An insight into Zara as a Born Global
Zara was first established just outside of Spain in1988, in 1994 Zara expanded into France and Mexico (Bhardwaj et al, 2010). Zara is owned by the INIDEX group in which it contributes to 64.8 per cent of total company sales (Inidex annual report, 2011) which was a 10 per cent growth on the previous fiscal year. Zara now has over 1830 stores worldwide across 82 markets in 64 countries, with plans to move into Korea, Egypt, Ukraine and Montenegro and a further 80 store to open in Russia. This research paper identifies Zara as a born-global company and a global leader in fast fashion by firstly differentiating between a born global and gradual global company. Secondly we investigate three main internationalisation theories which will help us gain greater understanding into the success of Zara and finally importance in which the marco-environmental factors and marketing mix play in creating a company which is unique, controlled and adaptable to new markets. Zara as a born global
Understanding the difference between a gradual-global versus a born global fashion retailer is key to identifying Zara as a born global. Traditionally, firms gain knowledge over time about the marco-environmental factors and the level of investment in which they should commit to (Galvan-Sanchez, et al., 2010). Examples of companies that use the ‘gradual global process’ include Mark & Spencer and the GAP. Born-global’s, according to Bhardwaj et al, 2010 focus on early and rapid internationalization. Therefore we identify that the difference between a born global and a gradual global lies in the international process and three main theories; knowledge-sharing and entry mode, resource based, and physic distance. Let’s look at these internationalisation theories in more detail by first identify the difference between a born global and a gradual global approach. A Born global is assertive and perceives the world as one market place with utilising the local market as the core of the internationalisation process (Bhardwaj et al, 2010) whereas gradual global firms believe that domestic market is the core support and aversion and lack of knowledge results in slow learning process. Born-global maintain long-term relationships with intermediaries, are fully integrated and consider the marketplace as homogenous whereas gradual global are partially integrated and consider the marketplace as heterogeneous (Basu, et al., 2011).. Lastly a born-global believes psychic distance is irrelevant in the internationalisation process whereas gradual global assume that the firms entry into a new market is a function of psychic distance from prior experience (Bhardwaj et al, 2010). Knowledge sharing and entry mode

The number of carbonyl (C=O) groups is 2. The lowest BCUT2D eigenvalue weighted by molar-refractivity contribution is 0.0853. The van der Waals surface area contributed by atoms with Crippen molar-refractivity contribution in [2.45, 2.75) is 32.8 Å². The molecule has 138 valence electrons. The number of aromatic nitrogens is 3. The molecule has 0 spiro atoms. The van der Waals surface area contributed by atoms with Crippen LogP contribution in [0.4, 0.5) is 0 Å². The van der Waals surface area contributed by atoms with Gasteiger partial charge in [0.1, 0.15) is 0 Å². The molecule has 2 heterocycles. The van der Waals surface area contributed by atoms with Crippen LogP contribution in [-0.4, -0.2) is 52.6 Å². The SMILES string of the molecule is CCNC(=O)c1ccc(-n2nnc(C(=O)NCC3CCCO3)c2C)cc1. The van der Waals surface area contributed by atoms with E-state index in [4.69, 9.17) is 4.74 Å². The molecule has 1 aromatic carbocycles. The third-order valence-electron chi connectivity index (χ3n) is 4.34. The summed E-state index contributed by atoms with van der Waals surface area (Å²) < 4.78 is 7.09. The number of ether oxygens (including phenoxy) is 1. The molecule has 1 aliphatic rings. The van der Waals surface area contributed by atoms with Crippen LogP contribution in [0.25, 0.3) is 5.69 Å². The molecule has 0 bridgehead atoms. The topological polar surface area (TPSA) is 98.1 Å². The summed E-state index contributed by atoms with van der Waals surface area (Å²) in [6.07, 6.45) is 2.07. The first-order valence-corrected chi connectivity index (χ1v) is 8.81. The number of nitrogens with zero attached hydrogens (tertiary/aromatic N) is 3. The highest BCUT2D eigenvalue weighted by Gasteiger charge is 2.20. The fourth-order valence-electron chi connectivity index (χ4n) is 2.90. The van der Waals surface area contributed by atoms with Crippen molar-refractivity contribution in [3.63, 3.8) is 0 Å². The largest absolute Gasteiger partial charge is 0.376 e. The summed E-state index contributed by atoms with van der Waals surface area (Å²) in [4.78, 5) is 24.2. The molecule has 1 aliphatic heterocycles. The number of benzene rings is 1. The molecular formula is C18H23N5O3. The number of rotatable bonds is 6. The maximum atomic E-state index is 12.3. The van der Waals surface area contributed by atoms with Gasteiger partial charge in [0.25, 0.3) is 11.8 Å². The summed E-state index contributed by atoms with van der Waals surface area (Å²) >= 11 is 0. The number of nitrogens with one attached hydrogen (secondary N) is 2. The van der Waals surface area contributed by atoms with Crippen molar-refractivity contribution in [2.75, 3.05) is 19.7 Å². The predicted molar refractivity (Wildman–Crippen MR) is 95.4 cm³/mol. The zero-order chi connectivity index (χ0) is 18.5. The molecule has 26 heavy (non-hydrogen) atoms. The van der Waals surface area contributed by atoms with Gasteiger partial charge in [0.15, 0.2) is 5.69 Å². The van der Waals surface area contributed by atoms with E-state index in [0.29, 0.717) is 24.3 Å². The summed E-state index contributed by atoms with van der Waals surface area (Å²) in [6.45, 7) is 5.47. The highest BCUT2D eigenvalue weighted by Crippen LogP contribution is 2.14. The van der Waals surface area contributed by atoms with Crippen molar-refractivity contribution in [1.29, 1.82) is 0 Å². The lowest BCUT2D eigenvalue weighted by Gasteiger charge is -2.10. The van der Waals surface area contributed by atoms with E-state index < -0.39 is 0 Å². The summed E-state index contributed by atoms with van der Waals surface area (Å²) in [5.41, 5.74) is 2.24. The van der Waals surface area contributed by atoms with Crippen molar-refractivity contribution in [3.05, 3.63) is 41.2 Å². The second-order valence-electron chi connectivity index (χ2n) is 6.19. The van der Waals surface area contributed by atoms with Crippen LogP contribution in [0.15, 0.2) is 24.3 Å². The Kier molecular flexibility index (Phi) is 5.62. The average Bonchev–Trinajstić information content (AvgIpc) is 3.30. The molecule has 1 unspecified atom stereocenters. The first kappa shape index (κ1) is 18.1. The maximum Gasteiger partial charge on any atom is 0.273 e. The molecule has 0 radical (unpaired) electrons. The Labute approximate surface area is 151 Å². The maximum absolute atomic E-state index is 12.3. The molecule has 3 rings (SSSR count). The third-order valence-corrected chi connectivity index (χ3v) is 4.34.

Knowledge sharing is the flow of information sharing within a company and is consider a major competitive advantage (Basu, et al., 2011). When a company expands into a foreign market forward knowledge flow is important (Galvan-Sanchez ,et al., 2010) as managerial experience and business structure can be communicated to newer stores from head-office. More importantly to this report lateral knowledge flow commutates vital marco-environmental information from the foreign market location back to headquarters for example Zara has three stores in Dubai in which they sell clothes predominately covering the shoulders and offer more conservative style to respect local culture (Bhardwaj et al, 2010). Communicating and integrating culture which include shared values and norms is vital in the strategy development process (Galvan-Sanchez, et al., 2010). According to Indiex 2011 annual report environmental factors also play a vital part in the success of their line limnetic difference with the stores located in the Northern Hemisphere, Zara has a team of designers who create specific fashion proposals for women, men and children. The latest trends are thus reflected in garments and textiles that are suitable for both...
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